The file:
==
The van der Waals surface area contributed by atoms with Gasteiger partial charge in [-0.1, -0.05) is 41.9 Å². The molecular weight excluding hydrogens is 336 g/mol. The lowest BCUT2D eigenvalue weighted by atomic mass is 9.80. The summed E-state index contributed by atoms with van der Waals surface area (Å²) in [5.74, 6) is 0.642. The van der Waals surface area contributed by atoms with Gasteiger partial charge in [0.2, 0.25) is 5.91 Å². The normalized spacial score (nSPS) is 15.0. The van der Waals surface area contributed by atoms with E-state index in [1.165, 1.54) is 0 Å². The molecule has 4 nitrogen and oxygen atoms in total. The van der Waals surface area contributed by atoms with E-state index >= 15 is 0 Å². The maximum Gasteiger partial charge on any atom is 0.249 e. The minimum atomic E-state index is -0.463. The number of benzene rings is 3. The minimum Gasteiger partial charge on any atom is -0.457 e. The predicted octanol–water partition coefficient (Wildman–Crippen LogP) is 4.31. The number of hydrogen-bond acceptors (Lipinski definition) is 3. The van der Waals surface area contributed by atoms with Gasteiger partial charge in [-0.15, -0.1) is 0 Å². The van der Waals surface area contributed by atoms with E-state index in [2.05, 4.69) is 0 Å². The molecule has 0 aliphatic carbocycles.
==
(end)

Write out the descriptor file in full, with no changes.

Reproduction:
The van der Waals surface area contributed by atoms with Gasteiger partial charge in [-0.1, -0.05) is 41.9 Å². The molecular weight excluding hydrogens is 336 g/mol. The lowest BCUT2D eigenvalue weighted by atomic mass is 9.80. The summed E-state index contributed by atoms with van der Waals surface area (Å²) in [5.74, 6) is 0.642. The van der Waals surface area contributed by atoms with Gasteiger partial charge in [0.2, 0.25) is 5.91 Å². The normalized spacial score (nSPS) is 15.0. The van der Waals surface area contributed by atoms with E-state index in [1.165, 1.54) is 0 Å². The molecule has 4 nitrogen and oxygen atoms in total. The van der Waals surface area contributed by atoms with E-state index >= 15 is 0 Å². The maximum Gasteiger partial charge on any atom is 0.249 e. The minimum atomic E-state index is -0.463. The number of benzene rings is 3. The minimum Gasteiger partial charge on any atom is -0.457 e. The predicted octanol–water partition coefficient (Wildman–Crippen LogP) is 4.31. The number of hydrogen-bond acceptors (Lipinski definition) is 3. The van der Waals surface area contributed by atoms with Gasteiger partial charge in [-0.15, -0.1) is 0 Å². The van der Waals surface area contributed by atoms with E-state index in [2.05, 4.69) is 0 Å². The molecule has 0 aliphatic carbocycles.